For the combination annuity and long term care marketplace, 2009 will be a momentous year.
The tax law changes in the Pension Protection Act of 2006 that make this business so attractive will take effect in 2010, making 2009 the year for insurers to build their product arsenals in preparation for the combination annuity era. (The tax changes include permission for contract values, including gain, to be paid on an income tax-free basis in suitably defined contracts.)
As early as last year, prominent industry authorities and organizations suggested, rightly in my view, that combination annuities will overtake stand-alone LTC insurance within 10 years.
What is the market potential? The answer is part qualitative and part quantitative. The latter is difficult to assess, given the lack of precedent to enable quantifying the impact of the favorable income tax treatment starting in 2010. Still, the potential should be significant. Consider the systemic evaluation within the list.
Recall that the PPA only sanctions favorable tax treatment of non-qualified combination annuities. Of the $2 trillion in variable and fixed annuity assets at the end of 2007, $874 billion in assets are non-qualified, according to the NAVA 2008 Fact Book.
As a practical matter, most of this business is sold between ages 55 and 75–the demographic most interested in LTC solutions. This is a huge potential market. Consider: by 2020, there will be 55 million Americans 65+, so, by inference, there are even more Americans alive today in the 55+ category. The age 50+ population will actually keep growing, so by 2020, it will number about 70 million, MetLife reports.
Further, Americans do need LTC solutions. Costs have been rising, and national averages for nursing home care expenses are about $6,000/month, with wide variation by geographic location. Also, financial market volatility and downright poor performance will make pre-funding of LTC increasingly attractive.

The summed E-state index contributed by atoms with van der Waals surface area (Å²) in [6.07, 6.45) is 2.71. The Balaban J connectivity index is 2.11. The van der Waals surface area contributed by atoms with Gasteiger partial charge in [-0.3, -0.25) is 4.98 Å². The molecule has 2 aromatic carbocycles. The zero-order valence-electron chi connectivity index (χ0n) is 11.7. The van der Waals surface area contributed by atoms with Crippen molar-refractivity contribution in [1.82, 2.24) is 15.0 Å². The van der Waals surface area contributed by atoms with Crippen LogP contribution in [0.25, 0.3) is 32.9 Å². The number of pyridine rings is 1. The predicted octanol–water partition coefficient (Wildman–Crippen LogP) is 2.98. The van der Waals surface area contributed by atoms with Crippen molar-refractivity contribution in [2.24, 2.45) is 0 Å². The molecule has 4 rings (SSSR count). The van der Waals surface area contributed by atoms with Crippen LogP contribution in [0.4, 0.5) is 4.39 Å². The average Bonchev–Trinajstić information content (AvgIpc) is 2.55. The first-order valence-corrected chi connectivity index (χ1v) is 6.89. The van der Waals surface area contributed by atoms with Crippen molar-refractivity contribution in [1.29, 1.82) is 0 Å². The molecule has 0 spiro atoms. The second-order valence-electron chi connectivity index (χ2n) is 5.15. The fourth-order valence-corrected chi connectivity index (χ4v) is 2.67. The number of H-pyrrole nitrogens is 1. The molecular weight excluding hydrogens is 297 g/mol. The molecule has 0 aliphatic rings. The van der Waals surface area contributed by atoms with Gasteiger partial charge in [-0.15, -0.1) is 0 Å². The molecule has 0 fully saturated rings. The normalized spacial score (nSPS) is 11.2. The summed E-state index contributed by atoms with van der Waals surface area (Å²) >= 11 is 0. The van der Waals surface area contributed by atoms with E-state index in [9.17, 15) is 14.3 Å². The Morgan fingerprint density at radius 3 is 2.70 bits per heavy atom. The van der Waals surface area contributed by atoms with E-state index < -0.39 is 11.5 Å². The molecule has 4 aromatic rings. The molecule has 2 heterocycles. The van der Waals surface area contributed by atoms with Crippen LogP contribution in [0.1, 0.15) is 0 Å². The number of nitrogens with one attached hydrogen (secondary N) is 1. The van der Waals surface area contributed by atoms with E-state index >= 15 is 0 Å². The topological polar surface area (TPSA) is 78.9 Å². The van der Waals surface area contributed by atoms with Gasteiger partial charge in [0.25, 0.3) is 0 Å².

The objections of many potential customers and advisors to stand-alone LTC insurance include cost and the use-it-or-lose-it phenomenon (pay high premiums for many years and potentially receive no benefits.) By comparison, combination annuities will likely include cost-sharing provisions that will help reduce the cost, and, if the insured doesn’t use the LTC benefits, the annuity values will remain available–no more use-it-or-lose-it.
For the combination annuity to be successful, however, several conditions must be present. Clearly, enlightened designs are essential. The product development experts will see to this.
In addition, the designs will need to use an issue and underwriting process consistent with the sales culture of distribution. That sales culture, in many markets, is largely transaction-oriented, so long sales processes involving extensive underwriting won’t work. Instead, simplified underwriting that provides useful information to insurers, and which can be completed in a shortened timeframe, will have appeal.
Finally, trained wholesalers are needed, plus solid support, including illustrations that pictorially describe the benefit, and understandable written descriptions.
What is the sales potential? If only 5% of the eligible population were to buy a combination annuity, about 2.5 million people, each paying in $100,000, would have a combination annuity today. That would make it a $250 billion market. If the same number paid in only $50,000, it would still be a respectable $125 billion market.
A good part of this business would likely be new business (i.e., new annuity money, not exchange money), because the offering is simply not available with other financial instruments such as mutual funds.
Sales should become robust once reps become familiar and comfortable with the combination annuity “story,” product solution, and process.
Advisors and consumers have reacted very favorably to this new concept at focus groups. No doubt, advisors will want to steer some of their non-annuity clients to this product–because of the combination aspect. This is a very significant market opportunity. Well structured programs will enable insurer and advisors to realize the potential of that opportunity.
Cary Lakenbach, FSA, MAAA, CLU, is president of Actuarial Strategies, Inc., Bloomfield, Conn. E-mail him at email@example.com